“Documentation and Analysis of Ancient Buildings” is a three-week course that offers an intensive introduction to the documentation, analysis, and interpretation of ancient architecture. Designed for students from all backgrounds, the course will introduce students to buildings analysis through three types of experience.
Architectural remains represent the largest and most conspicuous body of material evidence for the study of antiquity. At the same time, ancient buildings are fragmented and highly modified artifacts with long life cycles of construction, decay, and reconstruction. The analysis and documentation of ancient buildings is thus an opportunity to understand buildings in time, to make sense of them as social and historical artifact, and to address the issues of interpretative documentation and recording of the past.
This three-week course offers an intensive introduction to the documentation, analysis, and interpretation of ancient architecture. Designed for students from all backgrounds, the course will introduce students to buildings analysis through three types of experience. Students will carry out original fieldwork at a Roman temple (the so-called Temple A at Largo Argentina), where they will learn how to produce plans and sections of a complex site using a combination of digital surveying and hand drawings. Afternoon classroom lectures will introduce students to the basic principles of ancient design and construction, as well as to some theoretical questions related to the study and documentation of historical architecture. Finally, weekend field trips to architectural sites in and around Rome will provide an occasion to discuss examples of historical and modern preservation strategies and their approaches in creating ideas of the past through “designing” a ruin.
In collaboration with ETH Zurich (Institut für Denkmalpflege und Bauforschung, Prof. U. Hassler) and the Sovrintendenza Capitolina ai Beni Culturali.
June 13–29, 2016.
January 31, 2016.
Instructors: Stephan Zink is a research fellow at the Swiss Federal Institute of Technology Zurich, where he teaches courses on building archaeology, documentation and construction. He has a PhD in classical archaeology from the University of Pennsylvania, and is the author of a forthcoming book on the architecture of the Palatine sanctuary of Apollo. He specializes in the architecture and design of Roman buildings of the Augustan age, and has worked for many years on the Palatine.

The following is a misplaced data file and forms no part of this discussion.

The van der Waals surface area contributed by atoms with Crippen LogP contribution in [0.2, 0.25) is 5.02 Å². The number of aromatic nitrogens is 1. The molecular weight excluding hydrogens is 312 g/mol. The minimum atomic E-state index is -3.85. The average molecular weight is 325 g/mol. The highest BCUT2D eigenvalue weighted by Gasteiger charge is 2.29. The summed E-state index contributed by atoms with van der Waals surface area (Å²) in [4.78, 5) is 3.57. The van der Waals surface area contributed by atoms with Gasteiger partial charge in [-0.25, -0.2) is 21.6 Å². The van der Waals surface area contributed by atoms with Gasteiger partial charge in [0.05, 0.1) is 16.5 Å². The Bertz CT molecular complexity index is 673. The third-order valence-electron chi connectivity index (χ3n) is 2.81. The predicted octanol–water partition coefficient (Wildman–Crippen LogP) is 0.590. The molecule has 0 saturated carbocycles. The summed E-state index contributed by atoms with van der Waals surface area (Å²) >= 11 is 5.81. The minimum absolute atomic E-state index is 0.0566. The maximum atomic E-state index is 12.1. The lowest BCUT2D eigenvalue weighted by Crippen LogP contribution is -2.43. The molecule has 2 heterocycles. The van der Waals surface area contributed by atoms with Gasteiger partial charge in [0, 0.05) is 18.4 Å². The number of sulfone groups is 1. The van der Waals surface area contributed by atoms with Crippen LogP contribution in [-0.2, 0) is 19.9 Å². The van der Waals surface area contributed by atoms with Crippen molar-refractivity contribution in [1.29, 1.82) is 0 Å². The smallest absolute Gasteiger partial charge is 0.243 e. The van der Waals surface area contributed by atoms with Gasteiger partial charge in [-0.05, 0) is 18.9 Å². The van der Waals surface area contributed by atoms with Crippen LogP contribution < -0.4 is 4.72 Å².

Dipl. Ing. Jens Pflug is a researcher at the Division of Building Archaeology of the German Archaeological Institute (DAI) in Berlin. As a trained architect with a degree from the Technical University of Cottbus, he has extensively worked on the architectural documentation and analysis of the Imperial palaces on the Palatine. Currently, he is finishing his dissertation on the architecture of the Palatine Domus Augustana. His specialization lies in Roman Imperial architecture and in methods of architectural documentation.
Tuition is €2300/$2,560.
Housing is available at the American Academy for those who require it. A shared room in an apartment is €550, and a single room is €935. Room availability cannot be guaranteed and applicants should indicate their need for housing in their application. Housing at the Academy is recommended as it makes participation easier and adds to the communal experience.
Meals can be purchased at the Academy (€15 for lunch, €27 for dinner). Meals may also be prepared in AAR’s communal kitchens.
Admission is competitive as the class size will be limited. The course is intended for graduate students and professionals from archaeology, history, architecture, historic conservation and preservation, and other allied fields. Advanced undergraduates should consult the instructor before applying. Applicants from outside American universities are most welcome. Days will be hot, long, and strenuous, and all applicants should be prepared with the proper level of fitness and appropriate clothing.
How to Apply
A complete application consists of a cover letter explaining why the program is of interest, a curriculum vitae, and two letters of recommendation. Applications and all supporting materials, including recommendations, should be sent by email. The letters of recommendation must be sent directly by the individual referees.
All application materials, including any requests for housing, should be sent to archdoc [at] aarome.org.